School Name: John Barsby Community School
School District: SD#68 Nanaimo-Ladysmith
Inquiry Team Members: Holly Knox: email@example.com
Jane Reynolds: firstname.lastname@example.org
Russell Berg: email@example.com
Tammy Elliot: firstname.lastname@example.org
Inquiry Team Contact Email: email@example.com
Type of Inquiry: NOIIE
Grade Levels: Secondary (8-12)
Curricular Area(s): Other: Building school strength and community
Focus Addressed: Other: Building school community
In one sentence, what was your focus for the year? Improving student attendance, engagement and academic success through a comprehensive, twice daily, free school meal program.
Scanning: In our “new normal” September, we inquired with students and observed changes in our school feeding programs. Our community meal providers — in-house breakfast and lunch programs, hamper program and traditional cafeteria service — were completely absent; students felt this directly, as not only was the food absent, but so were the service people who the students felt cared about them. Also, having two very long periods per day with “nutrition breaks” and a mid-day break that, at best, has students in classrooms eating a lunch from home, presents some serious problems for those who have not brought food—these kids were going to go all day without food. We have a 30% poverty rate and this experience could happen every day for many. We started a free breakfast and lunch contactless delivery snack cart using funds secured through grant writing and food donations from community partners.
Focus: We aimed to connect, engage and create community for our students, in hopes to improve attendance, in-class engagement and academic success. We thought full bellies and breaking bread together twice a day would be an effective path towards this goal.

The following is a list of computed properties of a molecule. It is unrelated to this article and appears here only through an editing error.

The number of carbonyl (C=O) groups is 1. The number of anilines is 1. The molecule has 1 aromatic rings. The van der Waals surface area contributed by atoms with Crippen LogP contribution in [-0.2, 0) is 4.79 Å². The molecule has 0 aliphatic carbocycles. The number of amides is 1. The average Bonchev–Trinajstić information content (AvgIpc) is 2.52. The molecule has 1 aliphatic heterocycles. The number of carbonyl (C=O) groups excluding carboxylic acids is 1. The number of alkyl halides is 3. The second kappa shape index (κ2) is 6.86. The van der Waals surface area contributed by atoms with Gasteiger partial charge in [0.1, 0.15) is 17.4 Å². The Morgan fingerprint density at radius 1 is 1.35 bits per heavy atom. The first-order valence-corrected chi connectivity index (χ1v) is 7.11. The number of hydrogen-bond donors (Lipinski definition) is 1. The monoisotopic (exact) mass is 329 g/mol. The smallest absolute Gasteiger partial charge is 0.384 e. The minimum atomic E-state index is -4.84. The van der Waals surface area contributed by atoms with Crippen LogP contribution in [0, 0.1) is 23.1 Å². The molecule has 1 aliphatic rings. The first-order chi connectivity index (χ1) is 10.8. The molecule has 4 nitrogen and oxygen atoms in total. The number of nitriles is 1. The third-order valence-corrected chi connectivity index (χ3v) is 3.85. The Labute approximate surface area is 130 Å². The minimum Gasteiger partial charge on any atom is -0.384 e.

- All meal programs at our school were cancelled — we had a hunch that this would deeply effect many of our learners.
- We had a hunch that if every student could be certain that they would not be hungry at school, they would come more often.
- We felt that eating together would bring us together, as a classroom and a school.
New Professional Learning: We looked to pay our good fortune forward and offered free meals to two local feeder schools and the Snuneymuxw First Nation hamper program when they were in lockdown.
Taking Action: We relied heavily on student input to mold, shape and move forward with our program. The school’s student population offered plenty of feedback on ways to improve our cafeteria menus, our delivery model, our carbon footprint (we used disposables to serve food), and ways to broaden access.
We were proud that our program caught the eye of our local mayor, the Honorable Leonard Krog; our local MLA, Doug Routley; and BC Education Minister, the Honorable. Jennifer Whiteside. We were interviewed by all three.
Checking: We checked our historic data and we experienced a daily attendance rate improvement of 3-9% from pre-Covid times. Serious student incidents and office referrals also decreased. We are waiting on other data reference points.
When surveyed, we found that students felt that they were taken care of; they were grateful for the presence of the snack cart meal program. They said they felt certain that there were people who cared about them at the school; the students who delivered the food were noted by many students as people in the school who cared about them.
Reflections/Advice: We deeply believe in the power of a progressive free meals program in BC schools; we will continue to advocate for school meals in BC. We will continue to apply for grants to fund our program into the future, and work with community partners so our students will never go hungry while at school. Connections to community groups/members has been an incredible asset and resource for our program. Please contact me at: firstname.lastname@example.org if you have questions about our program.